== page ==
Distinctive expression patterns of gene sets representing the core transcriptional output of AR-V7 and AR-FL. A. Expression of the “AR-V7 UP” and “AR-FL UP” gene sets in parental LNCaP cells transiently transfetced with ...

As a second approach to further corroborate the functional distinctions between AR-FL and AR-Vs, we analyzed gene expression correlates of endogenous AR-Vs following suppression of canonical AR-FL signaling only or suppression of both AR-FL and AR-Vs (Figure 2C, Supplemental Figures 9–12). In LNCaP95 cells, the “AR-V7 UP” signature is again the top gene set enriched for up-regulation following an increase of endogenous AR-V7 induced by AR-FL suppression (Supplemental Figure 11). Knockdown of both AR-FL and AR-Vs abrogated expression of the “AR-V7 UP” gene set (Figure 2C), confirming the essential role of AR-Vs. In contrast, the canonical AR-FL target genes demonstrated a change of direction opposite to those driven by AR-V, with the “AR-FL UP” gene set as the top ranked gene set enriched for down-regulation following suppression of AR-FL (Supplemental Figure 11). Increased expression of the “AR-V7 UP” gene set was further confirmed in VCaP cells following suppression of AR-FL signaling by either AR-LBD siRNA or MDV3100 (Supplemental Figure 12).

Correlation between AR-V and UBE2C after treatment with MDV3100 and abiraterone

The “AR-V7 UP” gene set included UBE2C (Figure 2). Previous studies established a direct regulation of UBE2C expression by AR in LNCaP-abl cells under androgen-deprived conditions (16). Our findings (Figure 2) suggest that UBE2C expression in our CRPC models may be driven by AR-Vs but not by AR-FL. To validate the relationship between UBE2C and AR-V expression following suppression of AR-FL signaling, we first show that in LNCaP95 cells treated with MDV3100, the expression of UBE2C parallels that of AR-Vs but not AR-FL (Figure 3A). Both AR-FL and constitutively active AR-Vs are elevated in the LuCaP35CR xenografts following treatment with abiraterone (13). We further show that in those abiraterone-treated xenografts, AR-Vs, but not AR-FL, are significantly correlated with UBE2C and other cell cycle genes at mRNA levels (Figure 3B and 3C, Supplemental Table I). From these findings (Figures 13), we reason that an adaptive shift toward AR-V mediated-signaling may contribute to resistance to MDV3100 and abiraterone.

Figure 3
Increased expression of UBE2C parallels that of AR-Vs following treatment with MDV3100 and abiraterone. A. Increased AR-V7 and UBE2C expression following MDV3100 treatment in the presence of 1nM R1881 in LNCaP95 cells. B. Correlation of UBE2C and AR (AR-V7, ...

In Vivo correlation between AR-V and UBE2C in CRPC

Suppression of AR-FL does not induce AR-V expression in the parental LNCaP and CWR22RV1 cells (Supplemental Figure 13), in which high levels of AR-V7 may be caused by genomic alterations not frequently seen in clinical specimens (17). Consistent with the role of AR-V, we did not observe increased cell cycle gene expression after suppression of AR-FL signaling in these two cell lines (not shown). Thus, cell type-specific regulation of endogenous AR-V expression may explain why suppression of AR-FL inhibits tumor growth in some models of CRPC but not the others (6). Our results nevertheless suggest that AR-Vs, rather than AR-FL, may play a key role in supporting castration-resistant growth in at least a subset of CRPC. We investigated the relative importance of AR-FL and AR-V in vivo by immunohistochemistry analyzing the correlation between AR-FL and UBE2C, and between AR-V7 and UBE2C, in transurethral resection of the prostate (TURP) specimens derived from patients who developed obstructive urinary symptoms after hormone therapy (Figure 4A, Supplemental Figure 14, Supplemental Table II). AR-V7, but not AR-FL, is significantly correlated with UBE2C (Figure 4B, 4C), further supporting that AR-Vs, rather than AR-FL, mediates cell cycle gene expression in at least a subset of CRPC specimens. This protein expression data is consistent with findings from an mRNA based study demonstrating elevated cell cycle gene expression detected in bone metastasis expressing higher levels of AR-Vs (18).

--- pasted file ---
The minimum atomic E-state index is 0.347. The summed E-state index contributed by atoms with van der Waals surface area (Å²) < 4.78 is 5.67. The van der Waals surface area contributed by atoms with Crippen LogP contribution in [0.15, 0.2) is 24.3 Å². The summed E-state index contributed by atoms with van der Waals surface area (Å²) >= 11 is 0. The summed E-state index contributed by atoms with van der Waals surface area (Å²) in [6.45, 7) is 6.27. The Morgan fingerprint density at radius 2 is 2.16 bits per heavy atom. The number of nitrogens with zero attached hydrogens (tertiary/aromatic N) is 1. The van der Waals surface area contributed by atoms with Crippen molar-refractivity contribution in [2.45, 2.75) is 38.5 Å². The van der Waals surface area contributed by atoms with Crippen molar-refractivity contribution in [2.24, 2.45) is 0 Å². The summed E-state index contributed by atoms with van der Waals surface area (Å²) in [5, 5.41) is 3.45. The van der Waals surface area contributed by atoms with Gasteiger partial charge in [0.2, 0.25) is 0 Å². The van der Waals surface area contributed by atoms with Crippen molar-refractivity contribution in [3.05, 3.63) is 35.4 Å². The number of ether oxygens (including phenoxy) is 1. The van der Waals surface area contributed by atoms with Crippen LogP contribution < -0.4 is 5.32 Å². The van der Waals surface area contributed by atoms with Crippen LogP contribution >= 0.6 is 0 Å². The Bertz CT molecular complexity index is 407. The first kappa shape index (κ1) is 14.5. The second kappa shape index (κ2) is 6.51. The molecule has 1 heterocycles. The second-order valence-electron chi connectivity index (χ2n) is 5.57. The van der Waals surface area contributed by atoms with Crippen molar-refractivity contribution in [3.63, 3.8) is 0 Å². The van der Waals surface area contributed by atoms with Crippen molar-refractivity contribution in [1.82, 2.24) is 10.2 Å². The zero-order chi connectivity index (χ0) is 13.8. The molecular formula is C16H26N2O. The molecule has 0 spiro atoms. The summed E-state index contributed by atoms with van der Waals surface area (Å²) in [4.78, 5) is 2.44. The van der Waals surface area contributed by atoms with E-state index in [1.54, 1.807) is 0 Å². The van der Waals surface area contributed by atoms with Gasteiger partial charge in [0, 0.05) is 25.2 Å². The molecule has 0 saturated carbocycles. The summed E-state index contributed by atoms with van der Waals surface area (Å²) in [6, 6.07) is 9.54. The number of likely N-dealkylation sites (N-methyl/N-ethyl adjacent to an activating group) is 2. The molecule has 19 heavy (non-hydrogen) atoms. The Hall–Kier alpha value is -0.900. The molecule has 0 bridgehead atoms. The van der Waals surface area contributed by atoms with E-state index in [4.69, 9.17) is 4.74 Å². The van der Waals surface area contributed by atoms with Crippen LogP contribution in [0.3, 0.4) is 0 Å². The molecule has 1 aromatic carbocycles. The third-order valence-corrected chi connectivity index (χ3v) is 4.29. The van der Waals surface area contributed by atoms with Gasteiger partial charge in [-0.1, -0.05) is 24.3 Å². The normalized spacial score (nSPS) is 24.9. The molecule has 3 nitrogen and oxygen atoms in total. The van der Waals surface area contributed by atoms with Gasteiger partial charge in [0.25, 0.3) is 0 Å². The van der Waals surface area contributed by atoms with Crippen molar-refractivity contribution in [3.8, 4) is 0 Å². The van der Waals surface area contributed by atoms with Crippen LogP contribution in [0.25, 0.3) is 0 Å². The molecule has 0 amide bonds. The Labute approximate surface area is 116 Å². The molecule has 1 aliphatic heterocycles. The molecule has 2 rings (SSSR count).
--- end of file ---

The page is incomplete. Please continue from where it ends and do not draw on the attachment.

Figure 4
Tissue microarray analysis of correlation between AR (AR-FL and AR-7) and UBE2C in castration-resistant prostate specimens (n=67). A. Representative high power TMA images showing nuclear staining for AR-FL, AR-V7, and UBE2C. B. No correlation between ...

In summary, this study reveals the functional interplay between AR-FL and AR-Vs when AR-LBD is rendered inactive by ADT. Importantly, the combined in vitro and in vivo data predict an adaptive shift toward AR-V- mediated signaling with effective CRPC therapies targeting AR-LBD. These studies indicate that therapeutic efficacy of agents targeting AR-LBD may be compromised as a consequence of this adaptive shift, and that early detection of this shift may be utilized to guide treatment decisions. In addition, novel agents for CRPC (19) may be designed to suppress the activation of transcriptional programs directed by the AR-Vs. Overall, given the recently expanded therapeutic options for metastatic CRPC (20), the present findings may stimulate efforts to target adaptive AR-V signaling for treatment selection and to overcome resistance to CRPC therapy.

Supplementary Material

1

Acknowledgments

Financial support: NIH/NCI Specialized Program in Research Excellence (SPORE) in Prostate Cancer grant P50CA58286 (Johns Hopkins University), the Patrick C. Walsh Prostate Cancer Research Foundation (JL), the Prostate Cancer Foundation (JL), the Pacific NW Prostate Cancer SPORE P50 CA97186 (PSN), and the Veterans Affairs Research Program (SRP).

The authors wish to thank John Kim, Shuanzeng Wei, Ilsa Coleman and Shihua Sun for computational and technical support.

Footnotes

There are no conflicts to disclose